Worldwide e-commerce sales are expected to rise almost 20 percent over last year, thanks to growth from emerging markets, according to an eMarketer forecast. In the U.S., e-commerce growth is “far outpacing” overall retail sales, per Business Insider, indicating growing consumer comfort in browsing and buying online. And according to Nielsen’s latest Global Survey of E-commerce, online purchase intention rates for more than half of 22 consumer product categories have doubled since 2011, and tripled in some cases.
With multiple devices at hand, consumers have several digital platforms from which to browse and buy. PCs are still the preferred device, as this Nielsen chart shows, but mobile will becoming increasingly important. Nielsen’s research indicates that while the more developed markets of North America and Europe are lagging in this regard, e-commerce consumers in the Middle East/Africa are almost equally likely to use a mobile phone for online shopping as a laptop or desktop.
Many in emerging markets are leapfrogging desktop computers, with mobile devices serving as their introduction to the digital world. And as smartphones get more affordable in these regions, we’ll see mobile commerce ramp up significantly, as The Times of India points out. By 2018, Goldman Sachs estimates, mobile commerce will represent nearly half of e-commerce sales worldwide.
Blog Post: U.S. Millennials drive growth of multigenerational living
Multigenerational households continue to grow, a trend we termed More Under One Roof in our Things to Watch in 2009, as the recession was getting well under way. New research from the Pew Research Center shows that 18 percent of the U.S. population lived in a multigenerational household as of 2012, up 50 percent from 1980. That translates into 57 million Americans in these households, almost twice as many as was the case in 1980.
A key driver of the trend is Millennials, who are continuing to grapple with the effects of the recession but also tend to regard parents as friends (“peerents”). According to Pew, almost 24 percent of adults 25 to 34 live with multiple generations, up from 11 percent in 1980, and more Millennials than seniors (ages 85 and older) now live in multigenerational households. This trend has significant ripple effects in the economy as so many members of this generation delay adulthood and the traditional milestones of getting married, buying a house and having children, as USA Today notes. As they do so, we’re seeing the social normalization of living with one’s parents into adulthood.
Blog Post: How mobile wallet users are paying
The mobile wallet, as we noted in May, has been slow to gain traction in the U.S., although that may change as Apple and other key players show greater interest. But among consumers who use mobile payment technology, the habit is a popular one, according to Nielsen’s Q2 2014 Mobile Wallet Report. Some 40 percent of mobile wallet users say mobile is now their primary mode of payment. Not surprisingly, most of these mobile wallet fans are young (55 percent are 18-34), but they span income levels.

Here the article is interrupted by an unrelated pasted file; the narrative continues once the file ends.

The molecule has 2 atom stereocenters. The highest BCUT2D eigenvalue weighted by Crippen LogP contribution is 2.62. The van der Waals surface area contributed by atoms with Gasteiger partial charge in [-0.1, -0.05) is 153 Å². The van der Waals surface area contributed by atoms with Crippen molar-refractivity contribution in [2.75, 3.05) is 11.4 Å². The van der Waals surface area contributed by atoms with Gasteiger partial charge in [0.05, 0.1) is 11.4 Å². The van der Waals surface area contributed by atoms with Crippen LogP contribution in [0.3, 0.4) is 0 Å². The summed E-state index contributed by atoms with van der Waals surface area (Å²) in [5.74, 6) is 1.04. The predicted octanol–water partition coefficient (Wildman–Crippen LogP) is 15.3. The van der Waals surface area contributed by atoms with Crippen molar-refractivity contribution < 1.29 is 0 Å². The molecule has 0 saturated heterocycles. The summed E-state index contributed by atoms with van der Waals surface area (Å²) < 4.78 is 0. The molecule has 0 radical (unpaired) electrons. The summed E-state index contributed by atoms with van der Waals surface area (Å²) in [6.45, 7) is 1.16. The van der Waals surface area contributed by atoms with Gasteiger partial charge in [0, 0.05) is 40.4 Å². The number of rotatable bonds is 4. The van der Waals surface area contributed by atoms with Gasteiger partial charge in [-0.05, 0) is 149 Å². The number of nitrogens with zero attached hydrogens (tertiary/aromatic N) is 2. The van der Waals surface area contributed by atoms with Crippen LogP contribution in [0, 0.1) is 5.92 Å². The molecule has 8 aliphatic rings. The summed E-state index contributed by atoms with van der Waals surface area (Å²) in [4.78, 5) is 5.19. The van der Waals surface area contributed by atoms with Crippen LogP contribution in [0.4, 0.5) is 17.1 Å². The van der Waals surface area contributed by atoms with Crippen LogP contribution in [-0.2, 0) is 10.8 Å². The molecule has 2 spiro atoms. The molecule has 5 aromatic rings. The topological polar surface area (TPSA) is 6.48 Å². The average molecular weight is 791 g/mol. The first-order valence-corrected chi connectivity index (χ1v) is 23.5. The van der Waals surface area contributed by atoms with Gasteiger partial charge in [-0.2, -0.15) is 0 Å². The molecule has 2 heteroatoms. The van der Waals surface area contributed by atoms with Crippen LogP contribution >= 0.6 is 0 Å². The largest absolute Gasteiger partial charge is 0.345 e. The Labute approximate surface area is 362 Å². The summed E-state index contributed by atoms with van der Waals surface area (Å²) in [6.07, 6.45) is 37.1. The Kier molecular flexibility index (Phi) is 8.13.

As this Nielsen chart shows, mobile payments take an array of forms. With a smartphone, the most common method is to display a QR code or barcode that cashiers can scan, followed by tap-to-pay using NFC. Paying peers with services like Venmo, which almost a quarter of mobile payers are doing, helps ease social awkwardness and reduce tension around splitting a bill, Nielsen notes.
The key to converting more people to mobile wallets may be reward and loyalty programs. Nielsen reports that 69 percent of consumers would be willing to switch to mobile payment methods if they were to get discounts for doing so. The same percentage would convert if their rewards programs were integreated with their mobile wallets, allowing immediate redemption of points. Euromonitor and Yankee Group have found similar results, as Mobile Payments Today observes.
Blog Post: CSR gets more vital to the bottom line
New research by Nielsen finds that consumers are growing more likely to use their purchasing power to support the greater good—or at least, they’re more likely to make this claim. A majority (55 percent) of 30,000-plus people across 60 countries surveyed said they would be willing to pay more for products and services from companies committed to positive social and environmental impact, up from 50 percent in 2012 and 45 percent in 2011. People in the Asia-Pacific region, Latin America and the Middle East/Africa are most likely to say they would pay more, with Latin America seeing the biggest jump in socially conscious consumers since 2011. Nielsen also examined which issues are most important to these consumers, as illustrated here.